Second Presentation in the Local History Speaker Series a Success

IMG_1442Thank you to Mary Beth Wenger and the many community members who joined us on Saturday, May 17 for the second presentation of the Hudson Area Library History Room Committee’s Local History Speaker Series. Wenger shared her personal journey of exploring her own family history and in particular learning more about her grandmother through her collection of recipes and stories from family members. Her book, Finding Grandma: A Sentimental Journey Through 1920s Columbia County Recipes is available to borrow through the Hudson Area Library. If you didn’t get your signed copy of Finding Grandma at the presentation, there are still some books available for purchase. Please call or visit the library to get your copy.

The History Room Committee’s Local History Speaker Series will offer bimonthly talks on diverse topics related to the history of Hudson, Greenport, Stockport, and Columbia County. The next event will be held in July – date and time TBA. To stay informed about upcoming events, sign up for our monthly e-newsletter by adding your email address below:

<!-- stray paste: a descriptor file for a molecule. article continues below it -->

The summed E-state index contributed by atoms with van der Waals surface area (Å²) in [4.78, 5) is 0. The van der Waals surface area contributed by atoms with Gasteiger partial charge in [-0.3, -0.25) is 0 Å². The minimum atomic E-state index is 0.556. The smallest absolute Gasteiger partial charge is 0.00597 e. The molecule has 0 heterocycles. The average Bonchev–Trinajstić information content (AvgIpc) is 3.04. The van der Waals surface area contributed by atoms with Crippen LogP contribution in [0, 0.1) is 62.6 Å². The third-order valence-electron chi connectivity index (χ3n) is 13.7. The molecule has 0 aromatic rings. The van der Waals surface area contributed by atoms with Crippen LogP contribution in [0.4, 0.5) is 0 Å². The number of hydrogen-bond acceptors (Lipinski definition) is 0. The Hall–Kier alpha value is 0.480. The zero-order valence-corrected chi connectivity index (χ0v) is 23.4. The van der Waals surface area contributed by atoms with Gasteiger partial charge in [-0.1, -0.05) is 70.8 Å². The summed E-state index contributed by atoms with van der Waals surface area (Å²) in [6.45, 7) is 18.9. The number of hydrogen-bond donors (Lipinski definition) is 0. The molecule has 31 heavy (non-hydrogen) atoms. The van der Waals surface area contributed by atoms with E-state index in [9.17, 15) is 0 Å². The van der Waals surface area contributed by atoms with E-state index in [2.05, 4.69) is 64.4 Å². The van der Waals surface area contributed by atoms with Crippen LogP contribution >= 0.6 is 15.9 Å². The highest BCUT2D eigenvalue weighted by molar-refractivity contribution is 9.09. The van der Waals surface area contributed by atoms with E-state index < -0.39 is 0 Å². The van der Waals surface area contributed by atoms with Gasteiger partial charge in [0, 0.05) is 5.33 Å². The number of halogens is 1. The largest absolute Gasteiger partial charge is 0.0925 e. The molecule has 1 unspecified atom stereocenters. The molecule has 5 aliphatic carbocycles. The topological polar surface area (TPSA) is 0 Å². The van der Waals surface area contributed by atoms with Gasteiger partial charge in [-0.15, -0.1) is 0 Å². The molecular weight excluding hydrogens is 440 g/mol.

May History Talk, Saturday May 17th

The History Room Committee of the Hudson Area Library is pleased to welcome Mary Beth Wenger to the library on Saturday, May 17th at 4pm as the 2nd speaker in the Hudson Area Library’s Local History Speaker Series. Ms. Wenger will be discussing her book Finding Grandma: A Sentimental Journey Through 1920s Columbia County Recipes.

Originally from Saugerties and now based in Columbia County, Wenger was an acclaimed television journalist in Albany, New York whose love of uncovering the stories of “ordinary” people carried over into her first book, Finding Grandma.  After discovering her Grandma Edna’s collection of 1920s recipes, she began a personal journey, searching for the grandmother she never knew. The resulting book is at once a scrapbook, a history lesson, a cookbook, a poignant personal story and a preservation of a bygone way of life and language from the Hudson Valley during the “Roaring Twenties”. Continue reading